North Texas’ own Light Crust Doughboys hold a truly impressive place in music history. The act bills themselves as “the longest-running band in the history of recorded music,” and it’s hard to dispute the Doughboys’ claim. In 1929, the legendary "King of Western Swing" Bob Wills left West Texas for Fort Worth and quickly formed the Wills Fiddle Band. In 1931, after several new players joined, the band changed the name to the Light Crust Doughboys. By 1932 some of the original players began to leave, and while, yes, a few hiatuses halted the band’s performances, the Doughboys’ revolving-door-membership trend continues to this day. Catch the band’s current roster of players during the Light Crust Doughboys Christmas Special at the Dr. Larry "T-Byrd" Gordon Theatre at the Balch Springs Library-Learning Center, 12450 Elam Road, Balch Springs. The family-friendly Christmas concert is free and open to the public. The show starts at 3 p.m. and seating is limited. — Daniel Rodrigue

Vitruvian Lights
Vitruvian Park
3815 Spring Valley Road
6 p.m. Saturday
Free
Vitruvian Park's 12 acres spark to life each holiday season with the Vitruvian Lights — a display of millions of LED lights wrapped around more than 500 trees. Located in Addison (3815 Spring Valley Road), the park's lights were switched on Nov. 28 by mayor Todd Meier and will remain on through Jan. 1. But the holiday magic really gets under way at 6 p.m. Saturday, Dec. 17, when the Georgia Bridgwater Orchestra plays a free show at the park. The many-member band's infectious sound will get you movin' and shakin', which will help with the low temperature. It's free and open to anyone who wants to excite their inner Clark Griswold. — Diamond Victoria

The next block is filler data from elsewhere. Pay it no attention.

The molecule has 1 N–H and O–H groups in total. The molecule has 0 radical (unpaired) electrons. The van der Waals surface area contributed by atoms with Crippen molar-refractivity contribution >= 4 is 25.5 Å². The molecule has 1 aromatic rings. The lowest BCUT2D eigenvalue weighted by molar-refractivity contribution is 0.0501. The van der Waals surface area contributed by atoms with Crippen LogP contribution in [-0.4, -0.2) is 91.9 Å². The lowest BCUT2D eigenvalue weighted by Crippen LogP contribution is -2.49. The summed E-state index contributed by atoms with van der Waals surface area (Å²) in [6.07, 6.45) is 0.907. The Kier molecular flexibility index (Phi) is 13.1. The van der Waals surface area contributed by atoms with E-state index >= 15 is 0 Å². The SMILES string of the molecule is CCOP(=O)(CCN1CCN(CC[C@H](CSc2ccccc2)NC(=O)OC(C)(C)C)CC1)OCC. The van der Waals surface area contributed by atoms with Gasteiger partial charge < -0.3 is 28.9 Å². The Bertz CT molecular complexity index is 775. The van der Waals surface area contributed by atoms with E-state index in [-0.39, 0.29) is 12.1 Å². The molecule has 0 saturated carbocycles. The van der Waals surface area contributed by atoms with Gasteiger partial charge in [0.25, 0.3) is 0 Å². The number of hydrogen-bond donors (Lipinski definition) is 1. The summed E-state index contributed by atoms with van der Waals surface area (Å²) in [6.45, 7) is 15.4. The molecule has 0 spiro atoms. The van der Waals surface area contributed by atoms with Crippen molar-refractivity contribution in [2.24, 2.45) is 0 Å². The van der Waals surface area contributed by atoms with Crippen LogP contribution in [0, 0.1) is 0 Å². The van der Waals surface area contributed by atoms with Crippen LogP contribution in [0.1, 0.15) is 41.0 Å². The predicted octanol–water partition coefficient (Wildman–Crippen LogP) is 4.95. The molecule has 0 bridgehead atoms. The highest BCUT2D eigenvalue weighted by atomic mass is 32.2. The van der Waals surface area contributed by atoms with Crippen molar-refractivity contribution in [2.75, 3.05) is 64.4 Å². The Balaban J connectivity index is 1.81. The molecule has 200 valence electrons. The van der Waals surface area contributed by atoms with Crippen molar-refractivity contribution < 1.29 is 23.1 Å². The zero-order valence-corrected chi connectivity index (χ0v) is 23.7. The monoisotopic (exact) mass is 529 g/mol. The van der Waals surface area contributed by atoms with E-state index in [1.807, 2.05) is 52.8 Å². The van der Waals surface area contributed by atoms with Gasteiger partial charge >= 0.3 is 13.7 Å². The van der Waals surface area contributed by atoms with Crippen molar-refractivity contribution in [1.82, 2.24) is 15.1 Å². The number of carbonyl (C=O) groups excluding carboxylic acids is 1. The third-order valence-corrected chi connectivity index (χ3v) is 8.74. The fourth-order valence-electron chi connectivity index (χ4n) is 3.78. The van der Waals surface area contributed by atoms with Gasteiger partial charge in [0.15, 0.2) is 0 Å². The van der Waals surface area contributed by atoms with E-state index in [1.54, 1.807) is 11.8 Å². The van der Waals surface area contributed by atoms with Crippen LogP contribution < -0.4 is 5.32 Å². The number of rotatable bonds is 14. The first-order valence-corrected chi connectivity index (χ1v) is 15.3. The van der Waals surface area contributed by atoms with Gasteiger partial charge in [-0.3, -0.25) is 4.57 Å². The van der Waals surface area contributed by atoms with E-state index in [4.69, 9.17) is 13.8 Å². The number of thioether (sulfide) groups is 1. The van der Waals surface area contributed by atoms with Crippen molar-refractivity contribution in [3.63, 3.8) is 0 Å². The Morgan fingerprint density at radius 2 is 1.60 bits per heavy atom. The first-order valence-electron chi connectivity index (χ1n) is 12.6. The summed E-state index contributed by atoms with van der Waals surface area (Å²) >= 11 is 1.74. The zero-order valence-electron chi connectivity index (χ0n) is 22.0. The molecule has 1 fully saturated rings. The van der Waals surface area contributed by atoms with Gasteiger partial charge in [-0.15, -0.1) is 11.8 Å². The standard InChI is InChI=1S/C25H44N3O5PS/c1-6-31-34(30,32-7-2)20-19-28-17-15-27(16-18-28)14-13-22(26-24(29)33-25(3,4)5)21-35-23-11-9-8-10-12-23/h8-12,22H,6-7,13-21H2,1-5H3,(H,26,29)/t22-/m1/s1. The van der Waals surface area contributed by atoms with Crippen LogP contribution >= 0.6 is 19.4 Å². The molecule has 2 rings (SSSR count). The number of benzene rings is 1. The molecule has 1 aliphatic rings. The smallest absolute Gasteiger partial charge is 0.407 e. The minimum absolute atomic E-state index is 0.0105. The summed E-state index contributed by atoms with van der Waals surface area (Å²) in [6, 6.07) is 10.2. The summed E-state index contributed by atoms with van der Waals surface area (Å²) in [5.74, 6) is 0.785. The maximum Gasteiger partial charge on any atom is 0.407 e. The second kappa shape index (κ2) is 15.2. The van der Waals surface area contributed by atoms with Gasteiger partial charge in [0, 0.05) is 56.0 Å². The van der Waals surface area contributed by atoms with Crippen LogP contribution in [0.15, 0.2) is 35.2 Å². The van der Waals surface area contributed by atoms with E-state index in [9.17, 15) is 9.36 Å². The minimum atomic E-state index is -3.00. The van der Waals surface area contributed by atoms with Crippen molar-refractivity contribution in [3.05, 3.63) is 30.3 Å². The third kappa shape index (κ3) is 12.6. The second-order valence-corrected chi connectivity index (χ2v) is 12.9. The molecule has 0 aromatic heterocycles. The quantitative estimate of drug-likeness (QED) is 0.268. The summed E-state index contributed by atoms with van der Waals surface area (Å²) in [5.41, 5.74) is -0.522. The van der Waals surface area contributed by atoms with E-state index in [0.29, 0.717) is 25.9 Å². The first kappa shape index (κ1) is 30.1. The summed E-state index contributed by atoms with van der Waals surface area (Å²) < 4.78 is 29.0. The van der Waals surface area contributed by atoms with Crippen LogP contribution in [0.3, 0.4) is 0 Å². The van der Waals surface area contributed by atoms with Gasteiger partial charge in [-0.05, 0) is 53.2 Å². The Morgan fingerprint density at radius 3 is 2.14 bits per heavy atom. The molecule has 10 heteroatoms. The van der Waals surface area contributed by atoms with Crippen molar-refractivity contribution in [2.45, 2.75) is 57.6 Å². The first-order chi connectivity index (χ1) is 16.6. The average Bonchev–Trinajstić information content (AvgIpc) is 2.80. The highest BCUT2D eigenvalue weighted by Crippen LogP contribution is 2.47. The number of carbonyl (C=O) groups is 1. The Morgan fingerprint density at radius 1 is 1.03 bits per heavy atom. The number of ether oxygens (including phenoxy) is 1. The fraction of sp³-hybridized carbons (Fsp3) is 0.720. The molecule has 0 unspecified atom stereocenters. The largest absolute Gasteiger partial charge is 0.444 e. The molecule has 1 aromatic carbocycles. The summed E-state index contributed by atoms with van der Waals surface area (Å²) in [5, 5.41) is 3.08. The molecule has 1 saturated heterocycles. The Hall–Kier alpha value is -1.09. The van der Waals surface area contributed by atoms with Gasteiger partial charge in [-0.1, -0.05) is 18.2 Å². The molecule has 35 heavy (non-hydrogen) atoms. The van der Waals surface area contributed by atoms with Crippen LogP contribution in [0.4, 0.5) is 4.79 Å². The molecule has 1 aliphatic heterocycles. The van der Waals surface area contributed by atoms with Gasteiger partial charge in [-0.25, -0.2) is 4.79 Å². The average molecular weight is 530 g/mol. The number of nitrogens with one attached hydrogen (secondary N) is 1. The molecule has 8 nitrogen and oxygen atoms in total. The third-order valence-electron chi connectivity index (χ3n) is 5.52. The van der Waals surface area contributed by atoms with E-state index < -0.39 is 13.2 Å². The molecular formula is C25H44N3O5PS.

Poetry March
Deep Vellum Books
3000 Commerce St.
3 p.m. Sunday
Free
Now is not the time to become complacent. If there’s anything this current political season has taught us, it’s that we can’t just sit back and complain about things. We have to be active, be vocal. Spiderweb Salon is helping those feeling scared and alone to venture out from behind the intimidating computer screens and into the street with likeminded community members. The goal of Sunday’s Poetry March, which begins at 3 p.m. Sunday, Dec. 18, at Deep Vellum Books (3000 Commerce St.), is unity, healing and change. Speakers will introduce the event and the march will route through Deep Ellum with various stops for poetry readings. Bring signs of solidarity — the more literary the better. This public event is free, but any donations collected will benefit the water protectors against the Dakota Access Pipeline, and North Texas Stands with Standing Rock. — Merritt Martin